Organiser: Study That Named KLSCM The Worst Was Skewed, As It Did Not Include Participants’ Input


Kuala Lumpur Standard Chartered Marathon (KLSCM) was recently listed as the world’s worst marathon by a UK-based trainer review site called The Sole Supplier, and the study was dramatically being discussed among the community.

The parameters that were outlined to determine which were the best marathons in the world to run were altitude, air quality, average finish times, average temperature and rainfall, starting entry fees, refreshment stations, medical aid, toilets and quality of city accommodation.

The study showed that KLSCM was the lowest score out of 81 marathons worldwide, and therefore named the worst marathon in a global ranking of major marathons.

Due to the parameters used, the study also leaned heavily towards events in cooler climates which was why the top ten in the list are all from Europe. The bottom ten however were all either from Asia, Africa or the Middle East which are generally hotter places.

These are the reasons why KLSCM should be called tough.

Average temperatures and rainfall, air quality and slow finishing times are all beyond the control of marathon organisers and are largely dependent on the geographical locations of these events, while quality of city accommodations is subjective at best.

Kuala Lumpur has a wide array of accommodation choices to fit every budget and how it scored lowly in that particular parameter is not explained.

As for starting entry fees, KLSCM is one of the lowest in the world, definitely cheaper than the events listed in the study’s top ten.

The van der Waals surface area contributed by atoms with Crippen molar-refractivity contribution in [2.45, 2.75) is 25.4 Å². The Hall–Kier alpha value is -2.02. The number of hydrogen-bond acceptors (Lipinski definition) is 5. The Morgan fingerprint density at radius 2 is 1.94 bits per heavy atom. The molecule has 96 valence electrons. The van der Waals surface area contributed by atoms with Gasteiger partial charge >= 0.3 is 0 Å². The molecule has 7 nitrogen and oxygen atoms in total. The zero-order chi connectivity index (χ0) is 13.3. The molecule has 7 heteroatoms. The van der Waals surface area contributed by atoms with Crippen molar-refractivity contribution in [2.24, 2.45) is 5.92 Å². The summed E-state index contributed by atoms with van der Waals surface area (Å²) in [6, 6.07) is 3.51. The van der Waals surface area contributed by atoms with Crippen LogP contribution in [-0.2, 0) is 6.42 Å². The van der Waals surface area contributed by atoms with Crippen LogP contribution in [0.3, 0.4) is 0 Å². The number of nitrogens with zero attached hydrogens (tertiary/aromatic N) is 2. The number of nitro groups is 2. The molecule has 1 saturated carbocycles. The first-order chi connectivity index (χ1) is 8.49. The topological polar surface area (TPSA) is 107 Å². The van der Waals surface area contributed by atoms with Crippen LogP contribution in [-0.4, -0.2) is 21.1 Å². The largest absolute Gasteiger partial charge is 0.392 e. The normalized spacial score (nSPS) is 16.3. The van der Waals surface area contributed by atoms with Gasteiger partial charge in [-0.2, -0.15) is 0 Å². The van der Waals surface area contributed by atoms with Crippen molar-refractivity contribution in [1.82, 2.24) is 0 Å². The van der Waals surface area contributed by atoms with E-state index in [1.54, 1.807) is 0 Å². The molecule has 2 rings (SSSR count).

And for criteria such as medical aid (the organiser has an equivalent number of stations to the Chicago Marathon, which is tenth in the list), refreshment stations and toilets, the KLSCM has always strived to provide more than adequate numbers of these (according to IAAF specifications), without much complaints from the participants themselves.

According to the organiser of KLSCM, Dirigo Events, the study was not based on input by participants, which should be the highest indicator of whether a marathon event is good or bad.

Over the last few years, in independent post-event surveys with participants, conducted by Nielsen, KLSCM has consistently rated above the 90 percentile mark in areas such as “loves the event”, “would definitely recommend the event to friends and family” and “will likely attend the next event”.

This is also evident in the event’s growing numbers year-on-year, making it a sold-out event in recent years and forcing the organisers to resort to a ballot for public registrations this year due to the overwhelming demand. Participation was at 36,000 in 2017, 38,000 in 2018 and 40,000 this year.

KLSCM was also in the final shortlist of the ten best marathons in Asia in a poll conducted by Mass Participation World (MPW) for this year’s conference in Singapore and has previously won a Gold and a Silver for Best Mass Participation Event in Asia at the SPIA ASIA (Asia’s Sports Industry Awards and Conference) Awards.

In conclusion, without taking into account the organisational aspects of a marathon as well as input from participants themselves, this study is inherently skewed in favour of the marathons held in temperate climates and biased against those held in tropical ones.

It is also rather disingenuous to call a marathon the “worst” due to factors like heat, humidity and elevation when “tough” would be a more appropriate adjective. A sold-out event of 40,000 participants can hardly be considered the worst in any category.